Sunday, June 13, 2021


Ross Douthat believes that the filbuster is a good thing right now because Democrats don't have a mandate for truly progressive change.
... in reality the Democrats have a relatively thin majority, opposed by a very large minority. The national presidential vote in 2020 was roughly 51 percent to 47 percent; the national vote for the House of Representatives was about 51 to 48 percent. These are clear victories, but not the margins of a transformative majority.
Trump and George W. Bush gave us massive tax cuts for the rich after losing the popular vote. Bush gave us the Iraq War in his "countermajoritarian" first term, and Trump gave us three far-right Supreme Court justices in his term. Perhaps it's inappropriate for parties to govern as if they have a massive mandate from the voters unless they actually do, but that rule should apply to Republicans as well as Democrats, right, Ross? And if it doesn't apply to Republicans, why should it aply to Democrats?

But Douthat believes the Democrats could pass some legislation even with a filibuster:
... there is a half measure available that [Senator Joe] Manchin should consider as an alternative to abolition: weakening the filibuster by taking its threshold to 55 votes instead of 60.

As a practical matter a 55-vote threshold puts a lot of things that the West Virginia senator favors more in play — from the gun-control measure he hashed out with Pat Toomey in the Obama years to infrastructure spending and the Jan. 6 commission in this presidency — while still throwing up a strong impediment to ideological legislating.... It adapts the filibuster in a reasonable way to our age of heightened polarization, maintaining protections for the minority, while making some deals that used to be possible available again.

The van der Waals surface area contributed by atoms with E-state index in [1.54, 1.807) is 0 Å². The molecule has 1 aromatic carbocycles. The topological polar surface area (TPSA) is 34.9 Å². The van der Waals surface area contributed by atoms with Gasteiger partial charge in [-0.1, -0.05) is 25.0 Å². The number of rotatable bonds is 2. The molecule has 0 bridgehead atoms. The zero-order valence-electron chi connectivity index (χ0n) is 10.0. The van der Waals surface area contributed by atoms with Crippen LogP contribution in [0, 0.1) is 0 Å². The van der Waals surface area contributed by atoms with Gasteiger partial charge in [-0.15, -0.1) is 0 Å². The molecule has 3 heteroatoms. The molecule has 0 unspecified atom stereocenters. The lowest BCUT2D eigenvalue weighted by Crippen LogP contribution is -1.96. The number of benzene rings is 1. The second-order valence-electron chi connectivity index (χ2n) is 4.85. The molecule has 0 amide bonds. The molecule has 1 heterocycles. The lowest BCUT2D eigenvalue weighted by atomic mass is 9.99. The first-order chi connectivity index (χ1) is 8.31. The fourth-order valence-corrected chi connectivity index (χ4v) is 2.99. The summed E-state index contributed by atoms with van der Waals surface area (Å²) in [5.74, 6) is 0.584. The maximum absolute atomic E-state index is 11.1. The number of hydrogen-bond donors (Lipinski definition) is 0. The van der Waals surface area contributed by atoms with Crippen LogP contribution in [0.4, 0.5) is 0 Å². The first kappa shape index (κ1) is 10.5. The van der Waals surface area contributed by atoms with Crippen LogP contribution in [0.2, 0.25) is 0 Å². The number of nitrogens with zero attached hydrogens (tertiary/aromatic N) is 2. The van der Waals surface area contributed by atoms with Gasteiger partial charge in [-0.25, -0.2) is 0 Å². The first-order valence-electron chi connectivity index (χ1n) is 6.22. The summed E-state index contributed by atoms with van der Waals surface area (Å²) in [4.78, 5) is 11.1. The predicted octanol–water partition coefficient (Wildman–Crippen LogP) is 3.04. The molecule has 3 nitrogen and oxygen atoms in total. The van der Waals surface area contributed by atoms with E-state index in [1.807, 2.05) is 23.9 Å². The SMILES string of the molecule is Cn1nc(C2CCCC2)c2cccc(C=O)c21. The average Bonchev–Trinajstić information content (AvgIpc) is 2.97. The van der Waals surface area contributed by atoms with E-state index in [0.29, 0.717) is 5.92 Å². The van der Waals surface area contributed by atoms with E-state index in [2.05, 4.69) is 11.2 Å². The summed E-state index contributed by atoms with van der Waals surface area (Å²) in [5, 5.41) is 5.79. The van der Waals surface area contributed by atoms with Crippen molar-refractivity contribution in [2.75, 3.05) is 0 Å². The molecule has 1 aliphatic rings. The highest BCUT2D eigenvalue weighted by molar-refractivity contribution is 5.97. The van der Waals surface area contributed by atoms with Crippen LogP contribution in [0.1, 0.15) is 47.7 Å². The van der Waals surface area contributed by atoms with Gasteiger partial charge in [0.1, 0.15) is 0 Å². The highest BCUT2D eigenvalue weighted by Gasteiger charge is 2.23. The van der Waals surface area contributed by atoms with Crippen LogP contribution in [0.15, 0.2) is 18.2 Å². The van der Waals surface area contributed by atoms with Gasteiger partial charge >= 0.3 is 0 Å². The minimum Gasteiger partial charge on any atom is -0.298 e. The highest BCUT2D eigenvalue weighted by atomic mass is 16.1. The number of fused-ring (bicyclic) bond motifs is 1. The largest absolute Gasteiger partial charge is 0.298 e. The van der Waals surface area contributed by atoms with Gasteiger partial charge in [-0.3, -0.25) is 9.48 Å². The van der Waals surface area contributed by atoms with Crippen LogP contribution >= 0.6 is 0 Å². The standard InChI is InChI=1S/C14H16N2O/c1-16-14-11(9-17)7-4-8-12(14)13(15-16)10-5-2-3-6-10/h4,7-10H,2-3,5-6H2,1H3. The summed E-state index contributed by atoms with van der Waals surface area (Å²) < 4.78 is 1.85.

The Manchin-Toomey gun bill requiring background checks on all commercial gun sales got 54 votes in the Senate in 2013. The January 6 commission also got 54 Senate votes last month. It's almost as if Senate Republicans are consistently sending a message not only that they'll block legislation supported by the majority, but that they would block it even if the filibuster threshold were cut to 55.

And really, it doesn't matter what the cutoff is, as long as it's higher than 50. Mitch McConnell will limit the number of people in his caucus who are granted leeway to cross the aisle, in order to ensure that nothing important passes over Republican objections (with the exception of simple-majority bills passed under reconciliation).

A change in the cutoff would be a slight improvement, as would a return to talking filibusters (which is what Manchin's predecessor Robert Byrd wanted, as Yastreblyansky reminded us a few days ago). But genuine bipartisanship would mean Republicans occasionally voting for Democratic bills in large enough numbers to give Democrats victories, not just making empty gestures by voting with the Dems on bills they know will never reach the filibuster threshold. There's no reason to believe that even the few Republicans who like to be seen as aisle-crossers will ever allow a series of Democratic victories to happen, or that McConnell will grant them permission to do so. The last Republican senator to defy the party that way was John McCain on Obamacare repeal, and he was dying. A 55-vote threshold won't make votes like that any more frequent.

No comments: